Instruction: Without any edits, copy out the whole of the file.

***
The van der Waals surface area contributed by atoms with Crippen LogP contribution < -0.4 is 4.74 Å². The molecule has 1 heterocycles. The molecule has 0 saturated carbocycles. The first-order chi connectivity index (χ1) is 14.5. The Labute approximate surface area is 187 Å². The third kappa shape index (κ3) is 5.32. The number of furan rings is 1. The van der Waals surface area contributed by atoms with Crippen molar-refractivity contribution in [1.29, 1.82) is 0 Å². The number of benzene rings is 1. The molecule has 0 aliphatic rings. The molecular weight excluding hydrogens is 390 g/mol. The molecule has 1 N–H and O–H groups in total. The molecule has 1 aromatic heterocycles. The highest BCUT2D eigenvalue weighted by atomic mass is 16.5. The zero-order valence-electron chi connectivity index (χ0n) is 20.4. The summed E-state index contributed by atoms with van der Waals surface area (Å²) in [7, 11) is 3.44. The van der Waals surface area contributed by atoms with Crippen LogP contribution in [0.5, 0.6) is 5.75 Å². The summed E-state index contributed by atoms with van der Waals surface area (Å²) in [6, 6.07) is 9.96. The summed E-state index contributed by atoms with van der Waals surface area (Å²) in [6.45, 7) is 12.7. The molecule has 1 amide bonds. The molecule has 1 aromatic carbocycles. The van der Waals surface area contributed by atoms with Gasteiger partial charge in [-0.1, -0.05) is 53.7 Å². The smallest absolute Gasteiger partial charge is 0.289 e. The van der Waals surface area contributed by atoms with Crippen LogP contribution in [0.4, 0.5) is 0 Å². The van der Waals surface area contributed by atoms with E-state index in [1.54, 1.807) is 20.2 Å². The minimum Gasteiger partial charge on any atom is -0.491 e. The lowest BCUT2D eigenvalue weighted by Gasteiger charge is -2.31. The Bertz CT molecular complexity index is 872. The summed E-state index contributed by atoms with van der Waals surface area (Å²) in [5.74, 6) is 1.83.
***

The van der Waals surface area contributed by atoms with Crippen LogP contribution < -0.4 is 4.74 Å². The molecule has 1 heterocycles. The molecule has 0 saturated carbocycles. The first-order chi connectivity index (χ1) is 14.5. The Labute approximate surface area is 187 Å². The third kappa shape index (κ3) is 5.32. The number of furan rings is 1. The van der Waals surface area contributed by atoms with Crippen molar-refractivity contribution in [1.29, 1.82) is 0 Å². The number of benzene rings is 1. The molecule has 0 aliphatic rings. The molecular weight excluding hydrogens is 390 g/mol. The molecule has 1 N–H and O–H groups in total. The molecule has 1 aromatic heterocycles. The highest BCUT2D eigenvalue weighted by atomic mass is 16.5. The zero-order valence-electron chi connectivity index (χ0n) is 20.4. The summed E-state index contributed by atoms with van der Waals surface area (Å²) in [7, 11) is 3.44. The van der Waals surface area contributed by atoms with Crippen LogP contribution in [0.5, 0.6) is 5.75 Å². The summed E-state index contributed by atoms with van der Waals surface area (Å²) in [6, 6.07) is 9.96. The summed E-state index contributed by atoms with van der Waals surface area (Å²) in [6.45, 7) is 12.7. The molecule has 1 amide bonds. The molecule has 1 aromatic carbocycles. The van der Waals surface area contributed by atoms with Gasteiger partial charge in [-0.1, -0.05) is 53.7 Å². The smallest absolute Gasteiger partial charge is 0.289 e. The van der Waals surface area contributed by atoms with Crippen LogP contribution in [0.4, 0.5) is 0 Å². The van der Waals surface area contributed by atoms with E-state index in [1.54, 1.807) is 20.2 Å². The minimum Gasteiger partial charge on any atom is -0.491 e. The lowest BCUT2D eigenvalue weighted by Gasteiger charge is -2.31. The Bertz CT molecular complexity index is 872. The summed E-state index contributed by atoms with van der Waals surface area (Å²) in [5.74, 6) is 1.83.